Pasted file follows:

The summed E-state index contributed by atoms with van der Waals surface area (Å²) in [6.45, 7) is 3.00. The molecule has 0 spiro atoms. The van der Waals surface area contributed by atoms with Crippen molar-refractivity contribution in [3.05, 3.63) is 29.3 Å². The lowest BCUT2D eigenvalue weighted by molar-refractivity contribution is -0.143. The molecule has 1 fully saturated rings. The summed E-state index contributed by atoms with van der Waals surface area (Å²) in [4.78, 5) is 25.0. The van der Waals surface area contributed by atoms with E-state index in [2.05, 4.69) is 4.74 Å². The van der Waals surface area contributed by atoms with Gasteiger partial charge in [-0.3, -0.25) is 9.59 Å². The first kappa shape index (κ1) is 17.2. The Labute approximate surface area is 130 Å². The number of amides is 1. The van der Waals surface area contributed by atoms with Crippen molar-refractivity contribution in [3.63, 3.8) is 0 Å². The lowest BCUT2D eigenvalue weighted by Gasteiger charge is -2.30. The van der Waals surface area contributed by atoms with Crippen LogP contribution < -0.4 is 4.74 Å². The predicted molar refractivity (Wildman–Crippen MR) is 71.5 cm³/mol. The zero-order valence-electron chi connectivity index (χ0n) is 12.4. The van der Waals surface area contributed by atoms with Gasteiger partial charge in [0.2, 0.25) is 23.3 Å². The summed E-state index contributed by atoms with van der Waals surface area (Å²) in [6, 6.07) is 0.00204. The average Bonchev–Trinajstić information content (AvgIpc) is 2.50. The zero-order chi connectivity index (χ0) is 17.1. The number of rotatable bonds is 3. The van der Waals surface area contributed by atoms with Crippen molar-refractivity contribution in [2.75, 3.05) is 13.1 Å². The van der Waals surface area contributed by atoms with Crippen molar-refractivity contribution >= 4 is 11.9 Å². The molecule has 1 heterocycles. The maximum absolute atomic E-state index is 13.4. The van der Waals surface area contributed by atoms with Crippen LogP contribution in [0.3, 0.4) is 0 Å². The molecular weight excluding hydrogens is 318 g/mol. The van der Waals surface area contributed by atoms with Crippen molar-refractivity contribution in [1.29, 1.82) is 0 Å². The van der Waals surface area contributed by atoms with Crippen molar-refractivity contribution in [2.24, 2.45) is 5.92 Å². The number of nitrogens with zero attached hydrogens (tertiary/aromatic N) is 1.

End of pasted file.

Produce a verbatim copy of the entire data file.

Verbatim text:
The summed E-state index contributed by atoms with van der Waals surface area (Å²) in [6.45, 7) is 3.00. The molecule has 0 spiro atoms. The van der Waals surface area contributed by atoms with Crippen molar-refractivity contribution in [3.05, 3.63) is 29.3 Å². The lowest BCUT2D eigenvalue weighted by molar-refractivity contribution is -0.143. The molecule has 1 fully saturated rings. The summed E-state index contributed by atoms with van der Waals surface area (Å²) in [4.78, 5) is 25.0. The van der Waals surface area contributed by atoms with E-state index in [2.05, 4.69) is 4.74 Å². The van der Waals surface area contributed by atoms with Gasteiger partial charge in [-0.3, -0.25) is 9.59 Å². The first kappa shape index (κ1) is 17.2. The Labute approximate surface area is 130 Å². The number of amides is 1. The van der Waals surface area contributed by atoms with Crippen molar-refractivity contribution in [3.63, 3.8) is 0 Å². The lowest BCUT2D eigenvalue weighted by Gasteiger charge is -2.30. The van der Waals surface area contributed by atoms with Crippen LogP contribution < -0.4 is 4.74 Å². The predicted molar refractivity (Wildman–Crippen MR) is 71.5 cm³/mol. The zero-order valence-electron chi connectivity index (χ0n) is 12.4. The van der Waals surface area contributed by atoms with Gasteiger partial charge in [0.2, 0.25) is 23.3 Å². The summed E-state index contributed by atoms with van der Waals surface area (Å²) in [6, 6.07) is 0.00204. The average Bonchev–Trinajstić information content (AvgIpc) is 2.50. The zero-order chi connectivity index (χ0) is 17.1. The number of rotatable bonds is 3. The van der Waals surface area contributed by atoms with Crippen molar-refractivity contribution in [2.75, 3.05) is 13.1 Å². The van der Waals surface area contributed by atoms with Crippen molar-refractivity contribution >= 4 is 11.9 Å². The molecule has 1 heterocycles. The maximum absolute atomic E-state index is 13.4. The van der Waals surface area contributed by atoms with Crippen LogP contribution in [0.3, 0.4) is 0 Å². The molecular weight excluding hydrogens is 318 g/mol. The van der Waals surface area contributed by atoms with Crippen molar-refractivity contribution in [1.29, 1.82) is 0 Å². The van der Waals surface area contributed by atoms with Crippen molar-refractivity contribution in [2.24, 2.45) is 5.92 Å². The number of nitrogens with zero attached hydrogens (tertiary/aromatic N) is 1.